Let's first define the term "large nipple," keeping in mind that pregnancy and lactation can cause nipples to enlarge. In fact, during the first few weeks postpartum, with engorgement at an all-time-high, once "average"-sized nipples may seem large, yet return to their normal state as the engorgement subsides.
So, what is a truly "large" nipple? Here is how they're categorized (all measurements are at the base of the nipple:
- Small: <12mm
- Average: 12 to 15mm (about the size of a dime)
- Large: 16 to 23mm
- Extra-Large: >23mm
Critical to breastfeeding success is having mom, baby, and nipple in sync. Many babies do not have any problems breastfeeding with a mom who has large nipples. However, if the baby is small or weak (and has a small mouth), it may be troublesome for him to get his mouth deeply onto the breast, and that may make it hard from him to get milk. Remember that the milk ejection reflex only occurs when the baby is fully compressing the breast's milk ducts, which requires getting his mouth as far back as possible beyond the nipple. In cases like this, we have to monitor his weight gain, and how many diapers he is wetting (at least 6 to 8 per day) and/or soiling (at least 4 to 6 per day). These markers are critical. Being mindful of the above is the key to knowing whether or not the baby is obtaining enough milk at the breast.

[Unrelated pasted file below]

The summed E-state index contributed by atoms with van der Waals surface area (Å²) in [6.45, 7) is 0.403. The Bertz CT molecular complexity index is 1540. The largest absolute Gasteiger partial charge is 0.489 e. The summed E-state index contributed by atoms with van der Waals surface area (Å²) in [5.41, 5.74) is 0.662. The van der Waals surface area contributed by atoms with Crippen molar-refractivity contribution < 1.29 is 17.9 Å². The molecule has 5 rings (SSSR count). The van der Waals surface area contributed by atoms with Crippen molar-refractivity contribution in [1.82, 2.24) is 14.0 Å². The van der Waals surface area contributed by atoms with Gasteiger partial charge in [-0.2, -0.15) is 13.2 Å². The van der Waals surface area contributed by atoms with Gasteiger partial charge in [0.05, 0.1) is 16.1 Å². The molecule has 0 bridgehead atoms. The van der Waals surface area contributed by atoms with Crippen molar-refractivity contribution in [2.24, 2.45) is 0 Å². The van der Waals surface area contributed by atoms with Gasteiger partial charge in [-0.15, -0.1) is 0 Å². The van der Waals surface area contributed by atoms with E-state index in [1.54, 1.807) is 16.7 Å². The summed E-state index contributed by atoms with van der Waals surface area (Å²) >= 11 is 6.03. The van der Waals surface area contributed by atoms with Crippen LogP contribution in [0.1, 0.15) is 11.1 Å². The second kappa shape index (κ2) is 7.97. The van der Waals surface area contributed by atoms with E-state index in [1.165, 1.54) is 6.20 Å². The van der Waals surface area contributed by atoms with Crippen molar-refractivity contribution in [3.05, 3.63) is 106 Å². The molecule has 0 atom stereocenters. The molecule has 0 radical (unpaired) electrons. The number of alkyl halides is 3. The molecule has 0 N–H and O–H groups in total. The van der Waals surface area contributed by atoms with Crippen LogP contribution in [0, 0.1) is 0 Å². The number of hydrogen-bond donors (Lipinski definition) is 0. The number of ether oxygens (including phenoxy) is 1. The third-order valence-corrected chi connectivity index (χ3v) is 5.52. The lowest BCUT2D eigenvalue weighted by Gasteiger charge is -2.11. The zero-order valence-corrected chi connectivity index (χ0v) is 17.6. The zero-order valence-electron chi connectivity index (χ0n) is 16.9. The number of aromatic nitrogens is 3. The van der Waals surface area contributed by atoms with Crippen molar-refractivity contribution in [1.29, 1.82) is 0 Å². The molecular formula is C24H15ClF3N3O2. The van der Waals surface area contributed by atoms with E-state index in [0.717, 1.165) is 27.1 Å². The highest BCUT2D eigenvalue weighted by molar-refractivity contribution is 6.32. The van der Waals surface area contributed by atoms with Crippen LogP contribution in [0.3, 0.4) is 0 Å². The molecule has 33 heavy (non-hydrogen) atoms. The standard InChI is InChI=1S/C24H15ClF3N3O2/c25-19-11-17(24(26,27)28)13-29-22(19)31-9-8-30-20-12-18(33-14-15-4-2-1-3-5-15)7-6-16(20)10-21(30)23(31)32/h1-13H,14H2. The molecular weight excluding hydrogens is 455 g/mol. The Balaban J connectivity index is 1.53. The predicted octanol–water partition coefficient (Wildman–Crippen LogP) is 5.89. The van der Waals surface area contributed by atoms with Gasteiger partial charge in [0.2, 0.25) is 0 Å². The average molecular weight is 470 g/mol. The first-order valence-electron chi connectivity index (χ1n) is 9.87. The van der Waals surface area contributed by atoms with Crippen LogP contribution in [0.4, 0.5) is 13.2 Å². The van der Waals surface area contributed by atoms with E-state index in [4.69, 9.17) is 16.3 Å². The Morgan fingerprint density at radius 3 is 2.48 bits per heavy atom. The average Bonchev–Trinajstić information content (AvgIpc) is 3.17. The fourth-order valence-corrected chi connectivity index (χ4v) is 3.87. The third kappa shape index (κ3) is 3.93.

As always, if you have any questions or concerns, seek the help of a lactation consultant.